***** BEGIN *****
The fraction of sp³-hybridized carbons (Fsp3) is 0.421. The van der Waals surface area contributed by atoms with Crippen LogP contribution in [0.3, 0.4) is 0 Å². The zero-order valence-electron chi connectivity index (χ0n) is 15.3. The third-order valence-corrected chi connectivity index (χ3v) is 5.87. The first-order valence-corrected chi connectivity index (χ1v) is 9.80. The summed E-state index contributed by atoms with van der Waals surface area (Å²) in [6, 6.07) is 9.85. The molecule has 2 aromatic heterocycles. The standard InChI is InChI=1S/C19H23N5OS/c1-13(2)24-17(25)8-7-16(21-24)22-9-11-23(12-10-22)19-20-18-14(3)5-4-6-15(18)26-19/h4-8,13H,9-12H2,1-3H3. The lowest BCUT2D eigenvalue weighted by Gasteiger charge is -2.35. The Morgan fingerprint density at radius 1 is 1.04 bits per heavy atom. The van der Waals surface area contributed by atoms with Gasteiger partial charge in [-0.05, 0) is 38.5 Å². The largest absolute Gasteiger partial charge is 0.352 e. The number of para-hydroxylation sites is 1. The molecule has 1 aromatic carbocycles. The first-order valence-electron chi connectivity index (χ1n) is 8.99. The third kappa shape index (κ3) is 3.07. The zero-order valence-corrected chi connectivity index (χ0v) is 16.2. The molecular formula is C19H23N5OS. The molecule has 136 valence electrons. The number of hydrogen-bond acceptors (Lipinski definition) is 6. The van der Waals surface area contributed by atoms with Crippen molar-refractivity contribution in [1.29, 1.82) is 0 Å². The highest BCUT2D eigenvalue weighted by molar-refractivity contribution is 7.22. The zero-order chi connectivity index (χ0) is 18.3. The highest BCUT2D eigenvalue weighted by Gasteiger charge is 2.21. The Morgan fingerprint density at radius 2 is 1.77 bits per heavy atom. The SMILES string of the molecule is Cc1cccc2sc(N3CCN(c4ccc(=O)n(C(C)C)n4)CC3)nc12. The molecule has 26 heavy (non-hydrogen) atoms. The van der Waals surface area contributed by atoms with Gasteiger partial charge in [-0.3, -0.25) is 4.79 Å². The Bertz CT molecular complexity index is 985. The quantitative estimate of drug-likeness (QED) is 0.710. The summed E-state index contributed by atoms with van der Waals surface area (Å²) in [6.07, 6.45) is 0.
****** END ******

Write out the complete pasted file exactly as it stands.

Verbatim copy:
The fraction of sp³-hybridized carbons (Fsp3) is 0.421. The van der Waals surface area contributed by atoms with Crippen LogP contribution in [0.3, 0.4) is 0 Å². The zero-order valence-electron chi connectivity index (χ0n) is 15.3. The third-order valence-corrected chi connectivity index (χ3v) is 5.87. The first-order valence-corrected chi connectivity index (χ1v) is 9.80. The summed E-state index contributed by atoms with van der Waals surface area (Å²) in [6, 6.07) is 9.85. The molecule has 2 aromatic heterocycles. The standard InChI is InChI=1S/C19H23N5OS/c1-13(2)24-17(25)8-7-16(21-24)22-9-11-23(12-10-22)19-20-18-14(3)5-4-6-15(18)26-19/h4-8,13H,9-12H2,1-3H3. The lowest BCUT2D eigenvalue weighted by Gasteiger charge is -2.35. The Morgan fingerprint density at radius 1 is 1.04 bits per heavy atom. The van der Waals surface area contributed by atoms with Gasteiger partial charge in [-0.05, 0) is 38.5 Å². The largest absolute Gasteiger partial charge is 0.352 e. The number of para-hydroxylation sites is 1. The molecule has 1 aromatic carbocycles. The first-order valence-electron chi connectivity index (χ1n) is 8.99. The third kappa shape index (κ3) is 3.07. The zero-order valence-corrected chi connectivity index (χ0v) is 16.2. The molecular formula is C19H23N5OS. The molecule has 136 valence electrons. The number of hydrogen-bond acceptors (Lipinski definition) is 6. The van der Waals surface area contributed by atoms with Crippen molar-refractivity contribution in [1.29, 1.82) is 0 Å². The highest BCUT2D eigenvalue weighted by molar-refractivity contribution is 7.22. The zero-order chi connectivity index (χ0) is 18.3. The highest BCUT2D eigenvalue weighted by Gasteiger charge is 2.21. The Morgan fingerprint density at radius 2 is 1.77 bits per heavy atom. The SMILES string of the molecule is Cc1cccc2sc(N3CCN(c4ccc(=O)n(C(C)C)n4)CC3)nc12. The molecule has 26 heavy (non-hydrogen) atoms. The van der Waals surface area contributed by atoms with Gasteiger partial charge in [-0.3, -0.25) is 4.79 Å². The Bertz CT molecular complexity index is 985. The quantitative estimate of drug-likeness (QED) is 0.710. The summed E-state index contributed by atoms with van der Waals surface area (Å²) in [6.07, 6.45) is 0.